But there's still a big element of short sightedness, apathy and overly conservative attitudes that are still making it harder to get new ideas off the ground in this country compared to many others.
I agree.
Courage, and commitment are traits of great value. Institutional or cultural resistance is a curse and I would always encourage talent to pursue an idea because it can produce change that otherwise won’t happen if one waits for someone else to “lead”.
 

Falling_Droplet

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Jul 7, 2019
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Ferny Grove, QLD
fernygroveweather.com
The temperature was warm in the morning and afternoon that rose to hot in the mid to late morning and eased a little to slightly warm in the late afternoon. This is as the temperature rose quickly until the mid morning, then more slowly in the maximum temperature in the early afternoon and became stable until later in the afternoon. Tonight it have been warm while the temperature falls. Dew point remained moderately high until the mid morning, then eased to slightly above average, to near average in the afternoon and slightly below average in the late afternoon while the dew point fell from the mid morning. The dew point fell until early tonight before starting to rise a little after becoming moderately low from early tonight. Relative humidity was near average that became slightly below average from the mid morning and moderately low in the late afternoon as the relative humidity fell quickly until the mid morning and more slowly to the late afternoon. Tonight the relative humidity have rose, slowly at first and more quickly during tonight that was low early tonight, became very low and eased to low in the past hour. Light WNW to WSW from the mid morning, became W to SW in the afternoon and early tonight, then W to WSW before W to NW winds with some calm winds in the past hour.

Last 24 hours:
temp 2021-7-29.PNG
hum 2021-7-29.PNG
wind dir 2021-7-29.PNG
 

Seabreezes

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Ski Pass
Jul 4, 2019
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South West Rocks, NSW
2.4mm in the 24hrs to 9am from the frontal rainband. July rainfall will finish somewhat below average.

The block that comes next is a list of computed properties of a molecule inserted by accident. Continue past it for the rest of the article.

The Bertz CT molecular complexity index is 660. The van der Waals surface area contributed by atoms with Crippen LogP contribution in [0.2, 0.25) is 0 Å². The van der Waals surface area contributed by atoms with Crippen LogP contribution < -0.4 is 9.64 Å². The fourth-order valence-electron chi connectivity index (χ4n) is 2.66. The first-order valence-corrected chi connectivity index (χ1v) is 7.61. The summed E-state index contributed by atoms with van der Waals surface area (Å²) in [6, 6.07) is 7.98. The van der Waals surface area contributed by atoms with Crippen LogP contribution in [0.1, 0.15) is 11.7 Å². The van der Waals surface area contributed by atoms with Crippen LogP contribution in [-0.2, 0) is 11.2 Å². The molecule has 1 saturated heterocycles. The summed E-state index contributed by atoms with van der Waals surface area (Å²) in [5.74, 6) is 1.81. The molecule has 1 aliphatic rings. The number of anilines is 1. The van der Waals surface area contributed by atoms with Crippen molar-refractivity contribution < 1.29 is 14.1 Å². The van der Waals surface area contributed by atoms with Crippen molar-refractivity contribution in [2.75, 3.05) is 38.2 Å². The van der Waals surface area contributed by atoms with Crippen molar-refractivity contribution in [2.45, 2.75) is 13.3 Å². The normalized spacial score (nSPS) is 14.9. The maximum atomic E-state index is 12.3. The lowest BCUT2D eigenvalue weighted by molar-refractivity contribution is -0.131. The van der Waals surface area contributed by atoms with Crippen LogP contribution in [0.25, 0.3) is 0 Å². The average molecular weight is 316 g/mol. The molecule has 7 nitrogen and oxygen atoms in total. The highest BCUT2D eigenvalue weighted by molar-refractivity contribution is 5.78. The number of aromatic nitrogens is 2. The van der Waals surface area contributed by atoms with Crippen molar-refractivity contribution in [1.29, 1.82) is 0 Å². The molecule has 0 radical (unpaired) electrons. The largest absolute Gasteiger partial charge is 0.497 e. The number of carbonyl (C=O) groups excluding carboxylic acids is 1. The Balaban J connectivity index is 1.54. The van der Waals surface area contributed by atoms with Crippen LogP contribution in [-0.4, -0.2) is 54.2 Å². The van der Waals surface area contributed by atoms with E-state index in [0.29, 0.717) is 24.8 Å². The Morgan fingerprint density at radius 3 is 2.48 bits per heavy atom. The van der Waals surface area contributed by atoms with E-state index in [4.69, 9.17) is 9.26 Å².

The size of the area of upcoming very warm temps in many parts of eastern (and northern Australia where much hotter than normal conditons have been ongoing in many places) is actually quite impressive for this time of year, even though it's not unsual for bursts of warmth to start becoming more common from around this part of the year.

Temps in quite a number of places in eastern and northern Oz are forecast to reach up to 8C above the August average or higher, and well into decile 9 territory as well. Just a few of the examples of upcoming OCF max temps (mainly for Sunday) for some places below.

NSW:
Sydney (Olympic Park) - 25C.
Coffs Harbour and Lismore - 28C.
Kempsey and Grafton - 29C.

SEQ:
Brisbane - 29C.
Maroochydore - 27C.
If those kind of temps were forecast to happen a day earlier on July 31st instead of Aug 1st, they would have given some of the existing July max records a scare along the north coast (e.g. July max records are 30.3°C at Coffs [29/7/1958], 28.9°C at Lismore [29/7/1958], 28.2°C in Grafton [1/7/1970], 28.2°C in Kempsey [18/7/1974]).
 

Retired Weather Man

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Jul 4, 2019
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Wynnum North - Brisbane - Queensland
WYNNUM NORTH ( 27.4S 153.2E ) - WEATHER

( DATA FROM 0900 PREVIOUS DAY TO 0900 CURRENT DAY )

FRIDAY 30 JULY 2021 - TIME 0735

CURRENT TEMPERATURE...10.8C
CURRENT HUMIDITY........74%
CURRENT DEW POINT........6C
CURRENT WIND.......SSE 2Kph
CURRENT VISIBILITY.....30KM
CURRENT PRESSURE..1012.5Hpa
CURRENT CLOUD.......1/8 Cu
CURRENT WEATHER.....No significant weather.

RAIN SINCE 0900 THURSDAY ...0.0mm

SUMMARY LAST 24 HOURS

YESTERDAYS MAX TEMP..........25.5C
THIS MORNING'S MIN TEMP.......8.0C
PAST 24 HOURS TEMP ANOMALY..+0.95C
THIS MORNING'S GRASS MIN......6.9C
AVERAGE 24 HOUR DEW POINT......10C
AVERAGE 24 HOUR PRESSURE...1016.0Hpa
PAST 24 HOURS MAX WIND....W 32Kph at 1359
PAST 24 HOURS SIG.WEATHER...Smoke haze cleared mid afternoon Thursday with gusty SW wind change.
..................................

JULY RAINFALL TO DATE......................70.6mm
JULY AVERAGE RAINFALL......................53.2mm
2021 RAINFALL TO DATE....................1110.8mm
AVERAGE RAINFALL TO END OF JULY...........753.2mm
AVERAGE ANNUAL RAIN TO END OF DEC........1152.4mm
 

Ken Kato

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2.4mm in the 24hrs to 9am from the frontal rainband. July rainfall will finish somewhat below average.


If those kind of temps were forecast to happen a day earlier on July 31st instead of Aug 1st, they would have given some of the existing July max records a scare along the north coast (e.g. July max records are 30.3°C at Coffs [29/7/1958], 28.9°C at Lismore [29/7/1958], 28.2°C in Grafton [1/7/1970], 28.2°C in Kempsey [18/7/1974]).

It's well within the realms of realistic possibility that aside from northern and central Australia, a number of places in northern NSW and southern QLD (particularly inland) could well still set new records for being the warmest this early in August as the extremely warm air gets dragged down into those areas ahead of the next front.
Standard August records are also in danger of being broken in these areas but with the main focus once again being inland.